One of the oldest, largest and most beautiful country houses in England has come up for sale – and while the guide price is just the start of what must be spent, Parnham House could once again be one of the finest homes in Britain.
One of the oldest country houses in Dorset – and, for that matter, England – has come up for sale. The glorious, Grade I-listed Parnham House near Beaminster is for sale via Knight Frank at a guide price of £3 million.
It’s an incredibly beautiful Elizabethan country house laid out in an E shape over some 38,000sq ft (for the sake of comparison that’s not far off the White House, at 55,000sq ft). It’s located just seven miles inland from the World Heritage Jurassic Coast, is approached via a dramatic sweeping driveway, has a long and distinguished history and comes with 132 acres of parkland.
There is one small catch, however: the whole place has been gutted by fire, and is in danger of falling down.
Tragically, the interior of this magnificent manor house was gutted by a catastrophic blaze that ripped through the building in April last year, leaving the external walls standing but unstable and the entire house in need of urgent restoration.
On the plus side, there is somewhere for the new owner to live while the work is done: the property includes a charming, three-bedroom Dower House.
You can even bring the staff and the horses, since there’s also a two-bedroom stable cottage, two flats, stabling and an outdoor manège.
Another plus for a prospective buyer is that Historic England sound pleasantly flexible about the manner in which any work is undertaken. The organisation, which rates Parnham House as being ‘of outstanding architectural and historical importance’, comments: ‘The damage to Parnham House’s interior has been very severe, but the important elements to conserve in restoration are the layout of the principal rooms, any surviving historic features, the building’s picturesque setting and its architectural significance.
‘We are happy to enter into constructive discussions with any future owner about interior design preferences which fully reflect the building’s importance and have a clear design rationale.’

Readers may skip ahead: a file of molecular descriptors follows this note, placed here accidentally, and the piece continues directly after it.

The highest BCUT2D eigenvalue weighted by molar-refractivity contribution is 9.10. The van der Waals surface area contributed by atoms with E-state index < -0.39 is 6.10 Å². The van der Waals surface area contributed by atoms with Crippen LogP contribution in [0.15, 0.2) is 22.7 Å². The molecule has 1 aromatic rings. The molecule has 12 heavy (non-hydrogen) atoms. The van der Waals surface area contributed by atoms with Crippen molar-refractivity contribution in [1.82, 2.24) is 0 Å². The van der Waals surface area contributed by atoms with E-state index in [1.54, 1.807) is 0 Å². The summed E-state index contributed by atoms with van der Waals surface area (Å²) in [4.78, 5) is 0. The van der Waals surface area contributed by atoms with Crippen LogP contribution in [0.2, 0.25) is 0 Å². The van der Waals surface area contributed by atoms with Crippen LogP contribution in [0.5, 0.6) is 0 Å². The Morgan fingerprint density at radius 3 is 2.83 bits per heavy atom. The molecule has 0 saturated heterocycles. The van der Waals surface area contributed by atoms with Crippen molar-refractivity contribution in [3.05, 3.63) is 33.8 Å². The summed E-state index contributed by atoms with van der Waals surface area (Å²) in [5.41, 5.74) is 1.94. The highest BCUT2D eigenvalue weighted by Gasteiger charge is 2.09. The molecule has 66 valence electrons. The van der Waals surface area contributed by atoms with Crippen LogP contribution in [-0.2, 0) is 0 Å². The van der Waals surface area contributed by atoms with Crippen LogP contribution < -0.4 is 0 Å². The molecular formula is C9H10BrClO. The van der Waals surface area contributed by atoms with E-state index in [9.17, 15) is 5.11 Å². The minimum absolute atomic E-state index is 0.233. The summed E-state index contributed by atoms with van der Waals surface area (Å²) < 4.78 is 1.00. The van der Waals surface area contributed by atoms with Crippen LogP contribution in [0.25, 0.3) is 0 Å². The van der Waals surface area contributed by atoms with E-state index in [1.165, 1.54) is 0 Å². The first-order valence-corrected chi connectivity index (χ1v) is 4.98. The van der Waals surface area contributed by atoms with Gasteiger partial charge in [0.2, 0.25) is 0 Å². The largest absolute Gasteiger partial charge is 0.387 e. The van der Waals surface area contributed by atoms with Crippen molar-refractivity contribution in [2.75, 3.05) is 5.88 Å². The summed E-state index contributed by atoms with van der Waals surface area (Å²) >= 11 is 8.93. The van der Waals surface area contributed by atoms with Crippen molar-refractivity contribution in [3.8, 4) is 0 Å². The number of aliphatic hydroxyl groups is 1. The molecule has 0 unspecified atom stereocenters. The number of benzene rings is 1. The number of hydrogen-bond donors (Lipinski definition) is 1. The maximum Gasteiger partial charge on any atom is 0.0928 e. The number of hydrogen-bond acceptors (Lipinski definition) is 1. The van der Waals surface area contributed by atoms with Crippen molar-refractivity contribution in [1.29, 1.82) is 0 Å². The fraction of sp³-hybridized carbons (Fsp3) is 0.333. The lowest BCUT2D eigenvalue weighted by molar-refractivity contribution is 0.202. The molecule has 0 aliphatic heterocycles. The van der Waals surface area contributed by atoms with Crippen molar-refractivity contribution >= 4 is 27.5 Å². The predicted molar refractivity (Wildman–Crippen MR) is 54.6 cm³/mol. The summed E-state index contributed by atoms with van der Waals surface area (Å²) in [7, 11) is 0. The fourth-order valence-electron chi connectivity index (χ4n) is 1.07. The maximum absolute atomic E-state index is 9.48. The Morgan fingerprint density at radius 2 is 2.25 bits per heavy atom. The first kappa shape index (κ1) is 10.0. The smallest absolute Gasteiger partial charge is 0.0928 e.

From a restorer’s point of view, such words should reassure the various parties from around the world, and within Dorset itself, who have already expressed an interest in what would undoubtedly be a renovation of epic proportions.
That common sense approach is entirely justified by the house’s past. Despite the ageless beauty of its Elizabethan exterior, change is nothing new to Parnham, which has seen a major restructuring of its fabric and interior at least half a dozen times in the course of its long and dramatic history.
The principal front was built of stone from the Beaminster quarry by Wessex landowner Robert Strode in about 1559. The Strodes owned the estate from the mid 1400s to the mid 1700s and, in about 1730, George Strode (the last of his line) modernised the house and demolished the Elizabethan forecourt and gatehouse to create a landscaped setting.
On his death in 1753, his heiress daughter married William Oglander of Nunwell in the Isle of Wight, where she went to live, thereby consigning the Parnham estate to 50 years of neglect.
In the early 19th century, their son, Sir William Oglander, entranced by Parnham’s beauty, decided to make it his family seat and commissioned John Nash to remodel the house. The interior was arranged in Regency Gothic style, although little of Nash’s interior survived when the Oglander male line died out in 1896 and Parnham was bought by Vincent Robinson, an eccentric antiquary, who restored the house to its pre-Nash Tudor glory, filling it with his vast collection of Renaissance furniture.
In 1911, a Belgian entrepreneur, Dr Hans Sauer, bought the estate and embarked on a full-scale restoration of Parnham House, stripping out the 19th-century work and selling off Robinson’s collection to fund extensive improvements to the house and gardens.
In the 1920s it became a fashionable country club; in the 1930s, a venue for extravagant country-house weekends; and, after the Second World War, a home for pleasantly dotty, rich old ladies, until new safety regulations forced its closure in 1973.
In 1976, Parnham entered an age of enlightenment, when furniture designer John Makepeace established his School for Craftsmanship in Wood there, the legacy of which is chronicled in his recent book, Beyond Parnham (www.beyondparnham.com ). Over their 25-year tenure, he and his wife painstakingly renovated the house, re-creating the formal gardens and watercourses long since lost in the undergrowth.
In 2001, following Mr Makepeace’s decision to retire from teaching, Parnham was bought by its late owner, an Austrian banker who reconstituted the estate, restored the deer park and refurbished the house to a standard that, according to John Martin Robinson writing in Country Life in 2005, ‘set the benchmark for the English country house in the 21st century.’
Ah, but at what price? That is the burning question that will exercise the minds of conservationists, designers, restorers and lovers of historic country houses alike, before Parnham again rises from the ashes of disaster – as it surely will.
Could Mr Makepeace’s suggestion that the next Parnham might be ‘a first-rate contemporary house’ provide a possible answer? Only time will tell.
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